Apple -- What An OS Upgrade Is Supposed To Be

Leopard Debut Deer Park 1.jpg
Leopard Debut Line
This past Friday afternoon the boy and I hopped in the car and we drove down to the brand new Apple Store in Deer Park so that I could pick up the latest version of the Macintosh operating system dubbed Mac OS X Leopard (that would be “oh es ten Leopard” for the uninitiated).

The debut was set for 6 PM and we arrived at about 5:45 at which point the line was I’d say about 100 people long stretching all the way south from the store and just ready to curve around the corner. What was strange for me was the collection of different types of people that were there for the debut. Most of the time you would think that people waiting in line for the debut of a computer operating system would be mostly a collection of geeks like me. This was simply surreal. You had everything from Yuppies with their mochas to some kids from Stevenson High School. You had families as well, I had my son and the man behind me had a couple of his young kids with him. The folks in the line were as random a cross-section of people as you would expect just about anywhere else.

The doors opened up at 6 and the line moved really fast. We snagged our free Leopard t-shirts at the door and I got in line to pick up a copy while Aidan went and picked out his game as a reward for being good at school this week (Zoo Tycoon 2 by the way). The line at the counter went pretty fast and while waiting it was real tough to decide which version to get. No, this isn’t like Microsoft with 10 different versions with different features crippled in the OS. The decision for me was whether to get a single edition or a family pack (since we now have 3 Macs in the house) which allows you to install Leopard on up to 5 Macs in your home (what a novel concept).

At this point I was bitten by some of my old Windows habits. Before getting my first iPod and then shortly thereafter becoming a Mac enthusiast I was a major Windows geek and had hand-built my previous 5 PCs. Every Windows user knows, it was trumpeted from the heights when Vista came out, an upgrade to Windows usually means you have to upgrade your PC otherwise it will likely run slower before because that much more as been added to the OS. This has been the case for every Windows upgrade I’ve ever done. So although I did the Tiger upgrade before on my Mac that was just my Mac. Now I have to worry about my mom’s iMac and my son’s iBook. I was concerned it would run slower than Tiger and whether they really needed the upgrade or not. So, I got the single version and I get an education discount from Apple since I’m on the school board (one of the few forms of “compensation” I get for the many hours I put in there!).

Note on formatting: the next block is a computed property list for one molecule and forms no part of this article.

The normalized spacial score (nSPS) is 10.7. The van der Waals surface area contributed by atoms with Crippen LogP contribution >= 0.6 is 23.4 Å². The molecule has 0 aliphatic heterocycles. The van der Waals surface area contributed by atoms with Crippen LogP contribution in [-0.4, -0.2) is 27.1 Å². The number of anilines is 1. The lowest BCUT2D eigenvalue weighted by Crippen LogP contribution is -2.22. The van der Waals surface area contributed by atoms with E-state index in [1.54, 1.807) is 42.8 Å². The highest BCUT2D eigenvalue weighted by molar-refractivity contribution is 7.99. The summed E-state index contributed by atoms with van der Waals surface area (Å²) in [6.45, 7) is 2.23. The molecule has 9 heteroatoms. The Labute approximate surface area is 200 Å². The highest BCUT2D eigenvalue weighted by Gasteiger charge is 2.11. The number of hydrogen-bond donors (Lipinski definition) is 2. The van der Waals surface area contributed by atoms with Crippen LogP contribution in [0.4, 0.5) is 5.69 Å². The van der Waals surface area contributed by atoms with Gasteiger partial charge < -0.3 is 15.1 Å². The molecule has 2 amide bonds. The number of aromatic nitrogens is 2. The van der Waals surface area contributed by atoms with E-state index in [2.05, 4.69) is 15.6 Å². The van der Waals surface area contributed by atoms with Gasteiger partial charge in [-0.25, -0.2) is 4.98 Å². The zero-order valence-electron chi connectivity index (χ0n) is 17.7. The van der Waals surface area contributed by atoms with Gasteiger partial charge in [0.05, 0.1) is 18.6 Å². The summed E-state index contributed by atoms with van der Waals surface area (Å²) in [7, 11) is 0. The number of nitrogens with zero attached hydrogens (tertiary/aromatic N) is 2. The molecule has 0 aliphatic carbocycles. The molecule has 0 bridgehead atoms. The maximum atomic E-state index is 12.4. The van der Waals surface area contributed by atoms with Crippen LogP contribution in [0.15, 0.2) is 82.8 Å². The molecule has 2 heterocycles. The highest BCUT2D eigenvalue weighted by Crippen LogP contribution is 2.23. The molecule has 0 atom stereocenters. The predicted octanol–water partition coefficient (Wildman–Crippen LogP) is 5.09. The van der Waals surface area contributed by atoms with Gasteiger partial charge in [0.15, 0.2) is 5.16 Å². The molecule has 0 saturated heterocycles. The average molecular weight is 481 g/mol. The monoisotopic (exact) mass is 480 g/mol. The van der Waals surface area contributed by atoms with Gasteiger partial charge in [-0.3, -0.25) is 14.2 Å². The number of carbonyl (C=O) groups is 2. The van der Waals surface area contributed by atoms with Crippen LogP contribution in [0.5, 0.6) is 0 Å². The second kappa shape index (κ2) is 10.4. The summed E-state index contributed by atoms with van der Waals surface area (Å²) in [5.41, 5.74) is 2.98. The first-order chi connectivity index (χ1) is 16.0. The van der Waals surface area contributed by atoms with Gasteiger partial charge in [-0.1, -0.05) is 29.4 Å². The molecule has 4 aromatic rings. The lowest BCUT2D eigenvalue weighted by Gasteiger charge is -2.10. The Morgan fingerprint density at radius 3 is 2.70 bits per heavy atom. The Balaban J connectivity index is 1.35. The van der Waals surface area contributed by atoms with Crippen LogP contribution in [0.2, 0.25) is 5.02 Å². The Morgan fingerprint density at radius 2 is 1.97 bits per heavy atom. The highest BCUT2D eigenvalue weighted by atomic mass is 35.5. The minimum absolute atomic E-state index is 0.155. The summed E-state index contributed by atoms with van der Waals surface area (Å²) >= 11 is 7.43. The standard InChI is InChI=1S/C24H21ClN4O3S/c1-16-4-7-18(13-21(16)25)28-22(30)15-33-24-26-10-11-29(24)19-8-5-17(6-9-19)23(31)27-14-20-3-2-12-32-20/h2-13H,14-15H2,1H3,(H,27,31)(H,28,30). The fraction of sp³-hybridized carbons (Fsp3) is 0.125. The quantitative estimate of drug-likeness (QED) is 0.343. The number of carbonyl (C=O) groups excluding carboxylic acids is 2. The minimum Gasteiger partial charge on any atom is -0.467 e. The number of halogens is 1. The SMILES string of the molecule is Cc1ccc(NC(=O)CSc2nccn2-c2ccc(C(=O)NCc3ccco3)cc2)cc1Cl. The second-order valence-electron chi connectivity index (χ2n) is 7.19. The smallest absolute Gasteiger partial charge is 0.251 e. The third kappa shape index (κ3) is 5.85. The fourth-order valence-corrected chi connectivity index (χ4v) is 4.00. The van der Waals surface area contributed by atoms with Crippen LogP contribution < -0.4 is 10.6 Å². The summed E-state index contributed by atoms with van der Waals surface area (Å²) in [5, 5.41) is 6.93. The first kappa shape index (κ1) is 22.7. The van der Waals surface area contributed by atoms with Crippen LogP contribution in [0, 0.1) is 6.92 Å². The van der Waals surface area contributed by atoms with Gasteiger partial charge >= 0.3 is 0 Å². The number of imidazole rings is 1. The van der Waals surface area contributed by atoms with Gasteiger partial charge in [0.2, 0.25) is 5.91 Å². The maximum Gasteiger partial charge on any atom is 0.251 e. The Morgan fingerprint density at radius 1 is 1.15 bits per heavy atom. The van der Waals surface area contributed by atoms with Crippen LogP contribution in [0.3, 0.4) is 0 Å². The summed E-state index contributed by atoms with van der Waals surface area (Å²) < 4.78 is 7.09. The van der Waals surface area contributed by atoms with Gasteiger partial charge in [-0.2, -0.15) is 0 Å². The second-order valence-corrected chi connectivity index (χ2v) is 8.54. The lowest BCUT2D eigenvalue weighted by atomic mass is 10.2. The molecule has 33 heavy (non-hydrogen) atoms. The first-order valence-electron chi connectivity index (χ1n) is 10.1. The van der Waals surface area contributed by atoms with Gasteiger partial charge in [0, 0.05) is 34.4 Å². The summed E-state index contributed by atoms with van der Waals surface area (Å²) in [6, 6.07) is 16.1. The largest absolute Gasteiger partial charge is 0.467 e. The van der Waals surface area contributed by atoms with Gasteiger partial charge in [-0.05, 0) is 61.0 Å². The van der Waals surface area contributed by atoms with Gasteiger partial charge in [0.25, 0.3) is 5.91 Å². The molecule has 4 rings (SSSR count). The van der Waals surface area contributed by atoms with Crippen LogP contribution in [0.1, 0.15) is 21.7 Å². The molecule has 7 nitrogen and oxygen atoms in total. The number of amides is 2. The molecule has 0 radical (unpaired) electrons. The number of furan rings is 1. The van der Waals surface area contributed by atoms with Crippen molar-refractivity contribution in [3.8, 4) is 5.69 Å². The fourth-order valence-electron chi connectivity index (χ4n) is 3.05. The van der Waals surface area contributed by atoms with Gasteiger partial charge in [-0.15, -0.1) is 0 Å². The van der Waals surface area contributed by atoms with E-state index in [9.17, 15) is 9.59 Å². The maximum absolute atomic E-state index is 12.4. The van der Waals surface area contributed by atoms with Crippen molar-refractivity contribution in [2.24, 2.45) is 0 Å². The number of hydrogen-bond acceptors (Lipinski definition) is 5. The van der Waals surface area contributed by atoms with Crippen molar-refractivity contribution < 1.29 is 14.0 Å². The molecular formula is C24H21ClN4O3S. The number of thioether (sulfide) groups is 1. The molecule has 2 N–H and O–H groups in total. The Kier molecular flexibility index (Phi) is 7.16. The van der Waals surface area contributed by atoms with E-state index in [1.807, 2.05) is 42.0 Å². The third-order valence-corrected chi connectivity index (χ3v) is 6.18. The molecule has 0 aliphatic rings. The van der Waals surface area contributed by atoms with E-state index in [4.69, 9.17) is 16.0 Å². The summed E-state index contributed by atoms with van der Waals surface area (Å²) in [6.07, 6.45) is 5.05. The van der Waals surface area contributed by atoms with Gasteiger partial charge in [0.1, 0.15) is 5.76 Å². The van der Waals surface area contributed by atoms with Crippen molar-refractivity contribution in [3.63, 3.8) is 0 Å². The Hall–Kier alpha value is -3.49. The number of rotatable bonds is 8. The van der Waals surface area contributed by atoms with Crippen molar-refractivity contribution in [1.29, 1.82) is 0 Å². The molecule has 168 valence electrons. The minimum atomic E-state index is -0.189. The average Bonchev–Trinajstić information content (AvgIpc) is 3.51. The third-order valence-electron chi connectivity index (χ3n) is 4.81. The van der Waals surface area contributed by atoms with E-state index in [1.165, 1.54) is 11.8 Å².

Always the ham!
Aidan entertains dad and the line.
So with Leopard and Zoo Tycoon 2 in hand we returned home and I immediately cracked open the package to start the installation on my year and a half old MacBook Pro — the first Mac to transition to Intel. Then the shockers began. First, the upgrade took about 45 minutes. In that time Leopard backed up my Tiger system so I could revert if need be and did the Leopard install, all behind the scenes since I just went with the express installation route. Then I fired it up and the true shocker ensued, everything runs faster. I mean it, I’m no sucker for these upgrades where your mind tricks you into thinking things run faster. I’m telling you everything from boot to opening Safari or Mail or any other task I’ve done thousands of times on Tiger runs faster. The system just pops, it is definitely noticeable. The final shocker — everything worked. I had a program or two that had to be updated but no searching for drivers or changing this or that to get it to work everything worked perfectly and I was doing one of my online singing gigs within an hour after doing the install.

There has been all of two snags that I have hit, the first being Apple has changed how the system accesses the hard drive that is connected to my Airport Extreme Base Station router. It’s no longer using the Airport Disk utility which is a good idea. What’s not a good idea is it doesn’t automatically mount the drive anymore, a few folks have complained about this in the Apple forums so I know it’s not just me. I’m sure they will come out with a fix for that shortly.

The other is with my M-Audio Firewire 410 audio interface and yet another case of it needing retirement. I’ve been getting some audio bugs and I’m sure they haven’t put out a driver for Leopard yet although M-Audio has announced they will. To be honest this is M-Audio’s problem as this driver has always been buggy and a pain. I like its features but I’m at wit’s end with it, I see a Presonus device replacing it in the near future.

So my decision in the line to just get a single version ended up costing me about $60 or so since it’s clear to me I can immediately put Leopard on my other Macs with no worries. I’ll try to purge the Windows habits for good when the next version of OS X comes out. Kudos to Apple for another great release, I love many of the new features (hooray for Stacks!!!) and am looking forward to discovering them all.